Sherwood: Levy's Perfect Lightning Rod

Matt Stanger is perplexed by Daniel Levy escaping scrutiny at Spurs. How can Tim Sherwood be wholly to blame when his appointment was always destined to fail...

Last Updated: 01/04/14 at 08:08 Post Comment

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Tim Sherwood is out of his depth. He is out of his depth tactically, he is out of his depth in terms of motivating the squad - despite what he might tell you about his 'little rants' - and he is out of his depth when it comes to dress sense. These are all things we knew a long time before Tottenham's latest embarrassing collapse on Sunday.

They are things many predicted would soon be proven back in December, when a coach with no previous management experience was handed the reins at a club with top-four ambitions. There is nothing shocking about the death of Spurs' season. In fact, the most surprising aspect of Sherwood's tenure is that he has kept the club in the top six.

But Sherwood is the perfect lightning rod. A brash, outspoken manager who, by his own admission, likes to wear his heart on his sleeve - "when I wear them". The level at which he regards his own ability has risen at a rate mirroring the amount Spurs fans wish he would leave or, at the very least, stop talking. This has been an excruciating public humiliation for supporters both on the pitch and in press conferences.

But whatever people think of Sherwood, he is not the man responsible for Spurs' failings. Sure, he's incompetent, and at times annoyingly smug, but it's hard not to feel that he's taking the blame for someone else's mistakes - specifically, the person who thought this would be a good idea in the first place.

Daniel Levy may be one of the shrewdest negotiators in the game, but the frequency at which he drives a hard bargain disguises the frequency at which he allows Spurs to lurch from one philosophy to the next. There were justifiable reasons to get rid of Harry Redknapp and adopt a new approach under Andre Villas-Boas in 2011 - and there may even have been cause to sack the Portuguese just 18 months into the job - but letting Sherwood lead £70m of new talent when Spurs were still fighting on four fronts immediately seemed a preposterous move.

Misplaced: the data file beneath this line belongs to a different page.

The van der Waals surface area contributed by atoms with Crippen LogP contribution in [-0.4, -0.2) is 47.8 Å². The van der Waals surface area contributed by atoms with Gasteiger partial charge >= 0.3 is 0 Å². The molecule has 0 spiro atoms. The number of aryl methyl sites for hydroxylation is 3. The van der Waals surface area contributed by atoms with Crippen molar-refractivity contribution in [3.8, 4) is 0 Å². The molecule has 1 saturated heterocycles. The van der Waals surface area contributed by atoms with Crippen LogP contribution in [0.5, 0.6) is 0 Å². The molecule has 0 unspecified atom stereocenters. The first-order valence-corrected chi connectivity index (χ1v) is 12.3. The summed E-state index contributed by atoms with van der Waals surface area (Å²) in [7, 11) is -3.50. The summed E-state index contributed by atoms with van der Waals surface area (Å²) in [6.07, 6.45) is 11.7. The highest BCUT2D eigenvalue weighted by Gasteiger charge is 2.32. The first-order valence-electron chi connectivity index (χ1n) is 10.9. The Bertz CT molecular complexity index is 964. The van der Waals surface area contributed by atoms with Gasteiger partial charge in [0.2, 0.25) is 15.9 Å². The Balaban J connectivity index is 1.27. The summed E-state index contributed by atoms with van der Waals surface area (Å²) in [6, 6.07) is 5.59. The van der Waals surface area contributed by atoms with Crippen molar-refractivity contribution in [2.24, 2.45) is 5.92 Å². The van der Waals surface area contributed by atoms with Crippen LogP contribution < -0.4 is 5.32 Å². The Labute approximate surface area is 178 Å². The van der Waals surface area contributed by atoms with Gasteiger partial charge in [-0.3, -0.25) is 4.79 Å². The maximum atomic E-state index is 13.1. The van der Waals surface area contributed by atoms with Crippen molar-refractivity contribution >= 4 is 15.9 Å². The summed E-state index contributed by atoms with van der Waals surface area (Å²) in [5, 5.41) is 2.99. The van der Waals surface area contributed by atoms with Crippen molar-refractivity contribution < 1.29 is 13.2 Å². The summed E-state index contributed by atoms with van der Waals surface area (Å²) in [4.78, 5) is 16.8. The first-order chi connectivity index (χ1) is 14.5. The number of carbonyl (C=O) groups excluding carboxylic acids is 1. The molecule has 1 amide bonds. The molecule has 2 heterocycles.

Levy's escape from scrutiny has been aided by Sherwood's meltdown becoming the Spurs narrative in the second half of the campaign - exacerbated by the chairman's deliberate refusal to offer him public support. Despite awarding his rookie manager an 18-month contract after just two games in charge, Levy has left Sherwood high and dry every time he has sought clarification on his position amid rumours of the chairman pursuing Louis van Gaal. "The silence is deafening, isn't it? It's up to Daniel," said Sherwood at the start of March.

Indeed, whatever you might think of him as a man or manager, Sherwood deserves some sympathy for the club allowing his future to be the subject of relentless speculation, and there are plenty more experienced managers who would have cracked under the same pressure. While he has spent the last three months fire-fighting - mostly owing to his own tendency to spontaneously combust - Levy and the rest of the Tottenham board have been happy to sit in the shadows.

The most unforgivable aspect of this latest failure is that it was so predictable from the moment Levy installed Sherwood as Villas-Boas' replacement. From the outside it looked like guesswork, while the noises coming out of the club certainly don't suggest there is a secret plan locked away in the White Hart Lane safe. Instead, the chairman continues to gamble with Spurs' future, rather than drawing up a strategy and remaining loyal in the first signs of struggle.

When things go wrong, managers always receive the brunt of the criticism. But neither Sherwood or Villas-Boas - whose transfer policy last summer was driven by Franco Baldini - were provided with the proper framework to achieve Spurs' ambitions. Levy has been happy to propagate the myth that a new manager will provide a quick fix to Spurs' problems, but the evidence shows that simply isn't the case. The club is no longer treading water, it is falling backwards, and it is the seemingly unimpeachable Levy, not Sherwood, who is to blame.

Matt Stanger - he's on Twitter

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Readers' Comments

C

lassic management. Build them up and then knock them back. Raise expectations and then dampen them. Create a dynamic where by you demand the most from your team, but where the team are given room to manoeuvre unexpected or unwanted results. Classy work by Van Gaal, he really reminds me a lot of me. A smart cookie, make no doubt.

hump3.
Van Gaal: 'I struggle for first three months'

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e will be the England left back for ten years or more, and then you will have to thank MUFC for that. *smiles*

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Shaw: Criticism spot on

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urely because of that little diva moment he had last night, I don't want him coming to my club. DESTROYED ? Grow up and give something back to the club that helped put you up there on the world stage.

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